The Supreme Court on Thursday said the Franklin Templeton issue is big, as it asked the mutual fund company to initiate steps, within one week for a meeting of unit holders to seek their consent for closure of six mutual fund scheme.
The top court also directed that there will be no redemption of units by investors till further orders.
A bench of Justices S. Abdul Nazeer and Sanjiv Khanna said: "The issue is big, people wanted refund...let SEBI answer."
The top court also queried the market regulator, that "if they knew people will withdraw money like anything during Covid, why didn't SEBI do something like RBI?"
Advocate Pratap Venugopal, representing the SEBI, said the regulator has no powers in the winding up process, but it had written to the RBI.
"In the meanwhile, without prejudice to the rights and contentions of all parties, the trustees are permitted to call meeting of unit holders to seek their consent/approval. Steps in this regard be taken within a period of one week from today. For the time being, there will be stay of redemption payment to the unit holders," said the court in its order.
The bench has posted the matter for further hearing next week.
The observation of the top court came as it agreed to hear an appeal filed by Franklin Templeton against the Karnataka High Court order, which restrained it from winding up its debt fund schemes without prior consent of the investors.
The High Court on October 24, had said that the decision of the Franklin Templeton Trustee Services Private Limited to wind up six schemes cannot be implemented in the absence of consent of the unit holders.
On April 23, Franklin Templeton had closed these six debt mutual fund schemes citing redemption pressure and lack of liquidity in the bond market.
The six schemes are Franklin India Low Duration Fund, Franklin India Ultra Short Bond Fund, Franklin India Short Term Income Plan, Franklin India Credit Risk Fund, Franklin India Dynamic Accrual Fund and Franklin India Income Opportunities Fund.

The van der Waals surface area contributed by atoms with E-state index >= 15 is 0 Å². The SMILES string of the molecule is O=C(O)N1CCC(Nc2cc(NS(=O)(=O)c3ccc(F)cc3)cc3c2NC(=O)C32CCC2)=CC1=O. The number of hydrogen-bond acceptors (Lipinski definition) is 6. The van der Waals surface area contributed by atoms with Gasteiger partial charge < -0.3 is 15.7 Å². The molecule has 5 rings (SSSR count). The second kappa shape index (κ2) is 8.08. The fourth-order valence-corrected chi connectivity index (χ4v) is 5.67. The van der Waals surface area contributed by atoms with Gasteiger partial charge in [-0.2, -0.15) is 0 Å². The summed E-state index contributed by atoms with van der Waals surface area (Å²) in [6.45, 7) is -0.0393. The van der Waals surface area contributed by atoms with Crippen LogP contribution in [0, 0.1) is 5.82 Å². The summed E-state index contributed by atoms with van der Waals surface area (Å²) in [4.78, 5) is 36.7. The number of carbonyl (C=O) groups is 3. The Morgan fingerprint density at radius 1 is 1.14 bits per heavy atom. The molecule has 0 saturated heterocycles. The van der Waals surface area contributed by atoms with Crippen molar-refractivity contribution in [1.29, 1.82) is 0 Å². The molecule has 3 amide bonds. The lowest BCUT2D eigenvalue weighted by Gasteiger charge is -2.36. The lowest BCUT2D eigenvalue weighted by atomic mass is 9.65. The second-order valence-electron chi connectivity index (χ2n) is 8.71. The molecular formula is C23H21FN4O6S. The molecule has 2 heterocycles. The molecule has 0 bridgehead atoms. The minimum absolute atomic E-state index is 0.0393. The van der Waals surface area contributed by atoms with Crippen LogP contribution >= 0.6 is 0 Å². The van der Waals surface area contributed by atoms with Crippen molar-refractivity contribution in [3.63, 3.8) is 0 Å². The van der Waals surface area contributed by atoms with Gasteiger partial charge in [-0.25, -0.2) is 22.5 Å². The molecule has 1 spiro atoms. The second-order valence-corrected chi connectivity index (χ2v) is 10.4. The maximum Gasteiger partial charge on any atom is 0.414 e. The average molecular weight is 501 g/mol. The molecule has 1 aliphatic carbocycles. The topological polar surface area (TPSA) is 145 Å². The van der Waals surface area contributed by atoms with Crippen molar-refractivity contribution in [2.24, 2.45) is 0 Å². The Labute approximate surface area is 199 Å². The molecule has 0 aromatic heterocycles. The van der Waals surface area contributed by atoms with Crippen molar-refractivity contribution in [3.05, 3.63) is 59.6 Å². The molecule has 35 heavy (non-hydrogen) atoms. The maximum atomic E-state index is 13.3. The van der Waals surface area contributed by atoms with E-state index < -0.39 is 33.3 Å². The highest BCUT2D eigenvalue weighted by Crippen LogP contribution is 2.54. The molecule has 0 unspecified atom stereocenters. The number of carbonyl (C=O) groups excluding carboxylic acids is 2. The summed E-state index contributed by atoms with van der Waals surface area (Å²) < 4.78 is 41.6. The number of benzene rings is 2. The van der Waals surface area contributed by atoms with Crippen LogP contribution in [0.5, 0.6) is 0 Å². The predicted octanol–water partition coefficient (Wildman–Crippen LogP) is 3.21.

The Chennai Financial Markets and Accountability (CFMA), an investor protection body fighting for the cause of the unit-holders, strongly pointed out that the unit-holders have to keep in mind while voting that there could be a write off of Rs 13,000 to up to 20,000 crore out of an AUM of Rs 28,000 crore, if the winding-up is allowed to be proceeded "due to the fraudulent practices" of the FTMF.
"The FTMF is fooling unit-holders and misguiding them by convenient English. But it is still not giving any assurance whether the unit-holders will get 100 per cent of their money back or not," it argued.
The FTMF is willing to repay borrowings from creditors but not the legitimate hard-earned money of the investors, the CFMA said, noting as per the FTMF itself, four out of its six debt schemes are cash positive.
"This has left investors asking why the FTMF proceeded to wind up the schemes. Either their press releases are false, or the unit-holders are being taken for a ride. The facts speak for themselves and it is, therefore, the unit-holders to decide whether they accept a haircut of Rs 14,000 crore on their investments or fight for the recovery of their entire investments," the CFMA stated.
If this (the closure) is allowed, this could set up a bad precedent for the mutual fund industry, the CFMA said, accusing Sanjay Sapre, President of Franklin Templeton Asset Management (India), of "spreading lies and misguiding the unit-holders".